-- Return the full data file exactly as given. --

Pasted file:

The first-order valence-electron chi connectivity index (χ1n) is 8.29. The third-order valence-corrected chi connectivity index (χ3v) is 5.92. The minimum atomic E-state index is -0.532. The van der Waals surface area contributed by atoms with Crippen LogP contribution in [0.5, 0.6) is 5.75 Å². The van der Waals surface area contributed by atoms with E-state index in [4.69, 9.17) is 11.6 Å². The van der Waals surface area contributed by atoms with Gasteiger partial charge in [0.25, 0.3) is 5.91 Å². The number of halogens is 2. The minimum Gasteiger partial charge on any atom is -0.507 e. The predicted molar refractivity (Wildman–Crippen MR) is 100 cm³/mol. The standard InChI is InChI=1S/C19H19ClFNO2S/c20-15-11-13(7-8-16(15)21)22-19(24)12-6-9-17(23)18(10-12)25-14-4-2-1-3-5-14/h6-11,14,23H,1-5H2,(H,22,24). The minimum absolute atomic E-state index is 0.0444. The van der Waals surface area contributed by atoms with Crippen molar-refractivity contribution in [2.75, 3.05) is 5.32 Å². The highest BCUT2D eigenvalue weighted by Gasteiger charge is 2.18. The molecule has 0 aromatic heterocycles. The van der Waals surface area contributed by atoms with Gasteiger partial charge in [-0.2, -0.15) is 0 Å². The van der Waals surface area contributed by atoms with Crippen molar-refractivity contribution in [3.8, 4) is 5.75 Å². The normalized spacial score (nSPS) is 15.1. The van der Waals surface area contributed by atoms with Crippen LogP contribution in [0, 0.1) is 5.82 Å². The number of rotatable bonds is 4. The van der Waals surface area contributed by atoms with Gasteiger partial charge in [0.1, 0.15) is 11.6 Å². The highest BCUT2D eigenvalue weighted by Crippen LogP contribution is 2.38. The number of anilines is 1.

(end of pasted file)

The first-order valence-electron chi connectivity index (χ1n) is 8.29. The third-order valence-corrected chi connectivity index (χ3v) is 5.92. The minimum atomic E-state index is -0.532. The van der Waals surface area contributed by atoms with Crippen LogP contribution in [0.5, 0.6) is 5.75 Å². The van der Waals surface area contributed by atoms with E-state index in [4.69, 9.17) is 11.6 Å². The van der Waals surface area contributed by atoms with Gasteiger partial charge in [0.25, 0.3) is 5.91 Å². The number of halogens is 2. The minimum Gasteiger partial charge on any atom is -0.507 e. The predicted molar refractivity (Wildman–Crippen MR) is 100 cm³/mol. The standard InChI is InChI=1S/C19H19ClFNO2S/c20-15-11-13(7-8-16(15)21)22-19(24)12-6-9-17(23)18(10-12)25-14-4-2-1-3-5-14/h6-11,14,23H,1-5H2,(H,22,24). The minimum absolute atomic E-state index is 0.0444. The van der Waals surface area contributed by atoms with Crippen molar-refractivity contribution in [2.75, 3.05) is 5.32 Å². The highest BCUT2D eigenvalue weighted by Gasteiger charge is 2.18. The molecule has 0 aromatic heterocycles. The van der Waals surface area contributed by atoms with Gasteiger partial charge in [-0.2, -0.15) is 0 Å². The van der Waals surface area contributed by atoms with Crippen molar-refractivity contribution in [3.8, 4) is 5.75 Å². The normalized spacial score (nSPS) is 15.1. The van der Waals surface area contributed by atoms with Crippen LogP contribution in [0, 0.1) is 5.82 Å². The number of rotatable bonds is 4. The van der Waals surface area contributed by atoms with Gasteiger partial charge in [0.1, 0.15) is 11.6 Å². The highest BCUT2D eigenvalue weighted by Crippen LogP contribution is 2.38. The number of anilines is 1.